U.S. Senate blocks NLRB’s ‘ambush election’ rule; resolution now goes to House
The new “ambush election” rules from the National Labor Relations Board (NLRB), which are scheduled to take effect April 14, were the subject of a disapproving resolution from the U.S. Senate this week. The Senate voted 53-46 to block the new election rules in S.J. Resolution 8. This resolution would block the new rules for union representation elections from going into effect, and require the NLRB to gain congressional approval before passing any similar rules.
The resolution is a joint resolution with the U.S. House of Representatives, which will vote on the resolution next. If the House approves the resolution, then the resolution would go to President Obama, who is expected to veto the resolution. Based on the Senate vote, it appears Congress is short of the two-thirds majority needed to override a presidential veto.
Business supporters of the resolution object to the new NLRB election rule because it “tilts the game strongly in favor of the union because the owner has very little time to educate his workers and secure legal counsel in to help navigate the process,” National Federal of Independent Business Sr. Legal Counsel Beth Milito, stated in a press release. “The union can plan for weeks, even months, in advance and the owner has to scramble to catch up.”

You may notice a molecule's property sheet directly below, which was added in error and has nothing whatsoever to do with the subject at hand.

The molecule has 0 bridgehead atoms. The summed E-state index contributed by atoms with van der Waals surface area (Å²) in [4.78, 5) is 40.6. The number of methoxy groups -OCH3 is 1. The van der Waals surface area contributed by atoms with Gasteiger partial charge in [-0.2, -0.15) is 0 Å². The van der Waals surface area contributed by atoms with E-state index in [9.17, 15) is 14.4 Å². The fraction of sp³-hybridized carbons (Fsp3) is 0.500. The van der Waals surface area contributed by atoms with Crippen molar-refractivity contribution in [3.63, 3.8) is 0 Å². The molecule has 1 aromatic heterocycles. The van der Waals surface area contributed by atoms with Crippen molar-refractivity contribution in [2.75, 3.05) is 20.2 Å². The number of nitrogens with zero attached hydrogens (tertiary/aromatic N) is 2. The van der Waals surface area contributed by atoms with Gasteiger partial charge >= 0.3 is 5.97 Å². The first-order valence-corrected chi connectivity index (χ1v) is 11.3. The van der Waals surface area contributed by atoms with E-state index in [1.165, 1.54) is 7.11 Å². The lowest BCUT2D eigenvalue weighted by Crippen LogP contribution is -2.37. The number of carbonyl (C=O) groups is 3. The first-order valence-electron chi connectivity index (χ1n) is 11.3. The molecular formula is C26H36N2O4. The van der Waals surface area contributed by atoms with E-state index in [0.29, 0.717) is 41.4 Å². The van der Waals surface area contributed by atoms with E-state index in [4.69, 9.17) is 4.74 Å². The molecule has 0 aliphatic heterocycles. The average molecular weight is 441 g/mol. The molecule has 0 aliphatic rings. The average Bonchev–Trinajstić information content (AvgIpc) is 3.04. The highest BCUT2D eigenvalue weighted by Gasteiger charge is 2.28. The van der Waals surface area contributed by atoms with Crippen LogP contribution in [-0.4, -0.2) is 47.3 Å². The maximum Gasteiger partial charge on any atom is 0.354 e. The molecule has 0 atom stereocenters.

The new NLRB election rules would speed up the time period for an employee vote on a petition for union representation from 45-50 days to 10-20 days. The rules also would require employers to provide employee email addresses and phone numbers to unions, and postpone hearing on disputes about the election until after the election.